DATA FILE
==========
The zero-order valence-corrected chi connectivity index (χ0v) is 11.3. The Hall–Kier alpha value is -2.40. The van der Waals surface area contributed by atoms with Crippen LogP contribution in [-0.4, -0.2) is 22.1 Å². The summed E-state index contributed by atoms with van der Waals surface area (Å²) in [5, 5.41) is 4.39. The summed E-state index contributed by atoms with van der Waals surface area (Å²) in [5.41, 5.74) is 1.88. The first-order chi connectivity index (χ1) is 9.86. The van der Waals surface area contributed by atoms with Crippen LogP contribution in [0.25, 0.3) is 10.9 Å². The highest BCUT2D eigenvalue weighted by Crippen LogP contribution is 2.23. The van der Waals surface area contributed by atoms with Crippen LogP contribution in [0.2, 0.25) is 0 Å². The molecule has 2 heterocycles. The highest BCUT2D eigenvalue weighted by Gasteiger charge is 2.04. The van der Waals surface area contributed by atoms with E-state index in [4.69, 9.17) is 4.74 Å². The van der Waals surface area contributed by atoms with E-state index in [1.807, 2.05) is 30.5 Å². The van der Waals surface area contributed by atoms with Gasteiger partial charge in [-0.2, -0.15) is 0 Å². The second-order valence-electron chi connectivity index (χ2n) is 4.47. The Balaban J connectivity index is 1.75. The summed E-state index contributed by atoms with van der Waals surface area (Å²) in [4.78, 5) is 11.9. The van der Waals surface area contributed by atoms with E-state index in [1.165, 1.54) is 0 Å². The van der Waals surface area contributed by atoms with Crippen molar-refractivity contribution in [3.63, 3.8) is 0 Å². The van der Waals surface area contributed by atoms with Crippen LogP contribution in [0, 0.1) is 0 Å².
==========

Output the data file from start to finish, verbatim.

The zero-order valence-corrected chi connectivity index (χ0v) is 11.3. The Hall–Kier alpha value is -2.40. The van der Waals surface area contributed by atoms with Crippen LogP contribution in [-0.4, -0.2) is 22.1 Å². The summed E-state index contributed by atoms with van der Waals surface area (Å²) in [5, 5.41) is 4.39. The summed E-state index contributed by atoms with van der Waals surface area (Å²) in [5.41, 5.74) is 1.88. The first-order chi connectivity index (χ1) is 9.86. The van der Waals surface area contributed by atoms with Crippen LogP contribution in [0.25, 0.3) is 10.9 Å². The highest BCUT2D eigenvalue weighted by Crippen LogP contribution is 2.23. The van der Waals surface area contributed by atoms with Crippen LogP contribution in [0.2, 0.25) is 0 Å². The molecule has 2 heterocycles. The highest BCUT2D eigenvalue weighted by Gasteiger charge is 2.04. The van der Waals surface area contributed by atoms with E-state index in [4.69, 9.17) is 4.74 Å². The van der Waals surface area contributed by atoms with E-state index in [1.807, 2.05) is 30.5 Å². The van der Waals surface area contributed by atoms with Gasteiger partial charge in [-0.2, -0.15) is 0 Å². The second-order valence-electron chi connectivity index (χ2n) is 4.47. The Balaban J connectivity index is 1.75. The summed E-state index contributed by atoms with van der Waals surface area (Å²) in [4.78, 5) is 11.9. The van der Waals surface area contributed by atoms with E-state index in [1.165, 1.54) is 0 Å². The van der Waals surface area contributed by atoms with Crippen molar-refractivity contribution in [3.63, 3.8) is 0 Å². The van der Waals surface area contributed by atoms with Crippen LogP contribution in [0, 0.1) is 0 Å².